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All signs pointed to start of something big

HOPKINTON -- The scene at the start of yesterday's Boston Marathon was just like the race itself: Things began slowly, and gradually grew to a rousing climax at high noon.

Yellow buses began pulling into this clapboard community shortly after sunrise. Cool temperatures greeted runners as they disembarked and made a procession to the makeshift runners' village behind the high school.

Early arrivals sought prime locations in the mammoth white tents at each end of the athletic complex. The first groups settled around the wide-screen televisions where they could keep up with the news and, more important, the weather, which played a major role yesterday.

Others sought solitude, immersing themselves in paperback novels. Some tried to sleep, saving their energy.

At 7:30 a.m., the first announcement blared from the public-address system on the stage in the middle of the complex. Runners were welcomed to the facility, then music was pumped in to soothe their spirits during the four-hour-plus wait for the start.

While the elite athletes were sequestered in better accommodations, these runners savored the gathering, meeting people from all around the world who shared the same passion for pounding pavement.

"I couldn't even imagine this," said Pete Weeden, 40, of Ashaway, R.I., who teaches fourth grade in Groton, Conn. "This is my first Boston Marathon. My friends told me about it, but I just couldn't imagine something this big."

Weeden, who ran marathons in East Lyme, Conn., hopes to inspire his students to become more interested in physical fitness with his attempt to complete the race.

Besides the music, the other constant sound was the snapping of doors to the Port-o-lets that surrounded the village as lines formed to use the facilities.

Two other snake-like lines formed at each side of the complex. One led to free bagels, Powerbars, and coffee. The other line was for prerace messages.

Jeff Kravitz, 49, of Lynnfield savored the experience.

"I've run marathons before, but they were nothing like this," said Kravitz, who is a dentist with offices in Wakefield. "I couldn't believe there are so many runners here. It took me 25 minutes to walk from the starting line to where I have to start the race."

Approximately a mile away, at the Town Common, the aroma of fried dough, sausages, and French fries wafted with the slight breeze.

As temperatures crept into the 60s and 70s, the Town Common quickly filled. Spectators who parked at out-of-the-way sites were bused to Hopkinton Center, clogging the leafy park. Television reporters from everywhere offered live shots, with obliging spectators mugging for the minicams.

Besides the unusually warm temperatures, there were other noticeable differences in the 108th running of this race.

First, the top women had a separate start. Actually, there were four starts to the race. At 10 o'clock, a handful of mobility-impaired competitors started down East Main Street toward Boston. At 11:25, the wheelchair portion of the race began, and five minutes later the top women took off.

Another major change at the start was splitting the field into two groups. Traditionally, the runners are corralled into metal chutes according to their numbers. Those with three-digit numbers are in the first corral. Those in the 1,000s are in the second, those in the 2,000s are in the next corral, and so forth.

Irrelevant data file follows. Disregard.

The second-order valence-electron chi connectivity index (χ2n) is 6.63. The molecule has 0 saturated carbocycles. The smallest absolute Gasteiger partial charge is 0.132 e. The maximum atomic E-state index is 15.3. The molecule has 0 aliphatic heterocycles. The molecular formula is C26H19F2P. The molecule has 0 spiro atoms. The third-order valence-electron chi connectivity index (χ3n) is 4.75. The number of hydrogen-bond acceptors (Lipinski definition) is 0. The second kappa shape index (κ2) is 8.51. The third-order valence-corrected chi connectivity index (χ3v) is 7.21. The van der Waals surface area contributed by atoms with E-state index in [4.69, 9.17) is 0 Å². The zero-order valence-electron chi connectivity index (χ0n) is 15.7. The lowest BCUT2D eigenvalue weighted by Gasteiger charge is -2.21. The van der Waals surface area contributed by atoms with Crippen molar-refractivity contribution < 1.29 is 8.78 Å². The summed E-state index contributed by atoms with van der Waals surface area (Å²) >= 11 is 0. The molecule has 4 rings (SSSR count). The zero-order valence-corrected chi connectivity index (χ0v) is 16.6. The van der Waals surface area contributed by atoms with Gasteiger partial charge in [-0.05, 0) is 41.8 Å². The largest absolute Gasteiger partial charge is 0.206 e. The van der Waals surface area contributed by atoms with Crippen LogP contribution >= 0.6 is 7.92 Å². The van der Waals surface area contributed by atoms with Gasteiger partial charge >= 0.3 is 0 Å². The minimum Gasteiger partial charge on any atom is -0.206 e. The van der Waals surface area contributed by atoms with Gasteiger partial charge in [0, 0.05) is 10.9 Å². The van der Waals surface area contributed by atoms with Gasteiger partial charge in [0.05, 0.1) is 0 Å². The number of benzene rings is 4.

BAA officials split the corrals this year. Those with numbers 9,999 and under had a straight shot down Main Street, while those with bibs numbered 10,000 and higher began on Hayden Rowe Street.

It worked smoothly. Once the last runner from the Main Street corral crossed Hayden Rowe Street -- it took nearly 10 minutes -- the gates were opened and the runners on Rowe Street followed.

Jeff Keane, 51, a public affairs director for the Pentagon, joined Kravitz and Weeden in the final corral, just in front of the "outlaw" runners.

"I'm just glad to be here and running," said Keane, who was representing a leukemia charity. A native of Braintree, he is committed to the cause -- because he has leukemia.

"For about two years," he said. "It's called hairy cell leukemia and it's quite rare. Running helps it, I think. Well, running helps me."

None of the three minded where they started the race. They weren't there to chase the $80,000 first prize. They were there for the experience.

Wisely, race officials placed plenty of Port-o-lets near the final bins off Hayden Rowe Street. After the playing of "The Star-Spangled Banner" and the flyover of fighter planes off the Town Common, there had to be more than 100 runners in line at the Port-o-lets on Maple Street.

Some didn't bother to wait and used residents' yards, which caused a few flared tempers. Some who live near the race's start posted "No Trespassing" signs and guarded their property, even using digital cameras to catch trespassers.

But for the most part, the Hopkintonians welcomed the marathon. A young twosome serenaded runners with heavy metal music, and others sought autographs on a massive sheet. And of course, there was the usual lot of quirky runners, posing as anything from Groucho Marx to Tinkerbell. They have become part of the marathon tradition.

Town officials had things in hand. By the time the last runner crossed the line, the debris along the starting line was being cleared away and this hamlet was returning to its peaceful ways.

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